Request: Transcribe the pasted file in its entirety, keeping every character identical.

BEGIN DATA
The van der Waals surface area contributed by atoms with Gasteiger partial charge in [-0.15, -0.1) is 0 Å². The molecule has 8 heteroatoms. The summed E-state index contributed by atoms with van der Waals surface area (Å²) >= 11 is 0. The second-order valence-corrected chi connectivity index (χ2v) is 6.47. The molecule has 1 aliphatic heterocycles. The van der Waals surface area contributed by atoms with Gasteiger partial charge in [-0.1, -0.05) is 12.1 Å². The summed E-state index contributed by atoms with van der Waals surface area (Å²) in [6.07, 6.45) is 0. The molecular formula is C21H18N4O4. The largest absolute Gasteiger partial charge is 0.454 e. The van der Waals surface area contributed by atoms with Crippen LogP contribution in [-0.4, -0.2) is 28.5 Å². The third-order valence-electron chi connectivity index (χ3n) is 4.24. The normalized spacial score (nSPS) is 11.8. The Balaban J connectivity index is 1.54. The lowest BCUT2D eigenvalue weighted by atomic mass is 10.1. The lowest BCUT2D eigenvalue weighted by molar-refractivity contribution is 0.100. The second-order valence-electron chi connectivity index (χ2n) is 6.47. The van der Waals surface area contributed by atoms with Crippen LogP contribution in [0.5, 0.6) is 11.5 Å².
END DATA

The van der Waals surface area contributed by atoms with Gasteiger partial charge in [-0.15, -0.1) is 0 Å². The molecule has 8 heteroatoms. The summed E-state index contributed by atoms with van der Waals surface area (Å²) >= 11 is 0. The second-order valence-corrected chi connectivity index (χ2v) is 6.47. The molecule has 1 aliphatic heterocycles. The van der Waals surface area contributed by atoms with Gasteiger partial charge in [-0.1, -0.05) is 12.1 Å². The summed E-state index contributed by atoms with van der Waals surface area (Å²) in [6.07, 6.45) is 0. The molecular formula is C21H18N4O4. The largest absolute Gasteiger partial charge is 0.454 e. The van der Waals surface area contributed by atoms with Crippen LogP contribution in [-0.4, -0.2) is 28.5 Å². The third-order valence-electron chi connectivity index (χ3n) is 4.24. The normalized spacial score (nSPS) is 11.8. The Balaban J connectivity index is 1.54. The lowest BCUT2D eigenvalue weighted by atomic mass is 10.1. The lowest BCUT2D eigenvalue weighted by molar-refractivity contribution is 0.100. The second-order valence-electron chi connectivity index (χ2n) is 6.47. The van der Waals surface area contributed by atoms with Crippen LogP contribution in [0.5, 0.6) is 11.5 Å².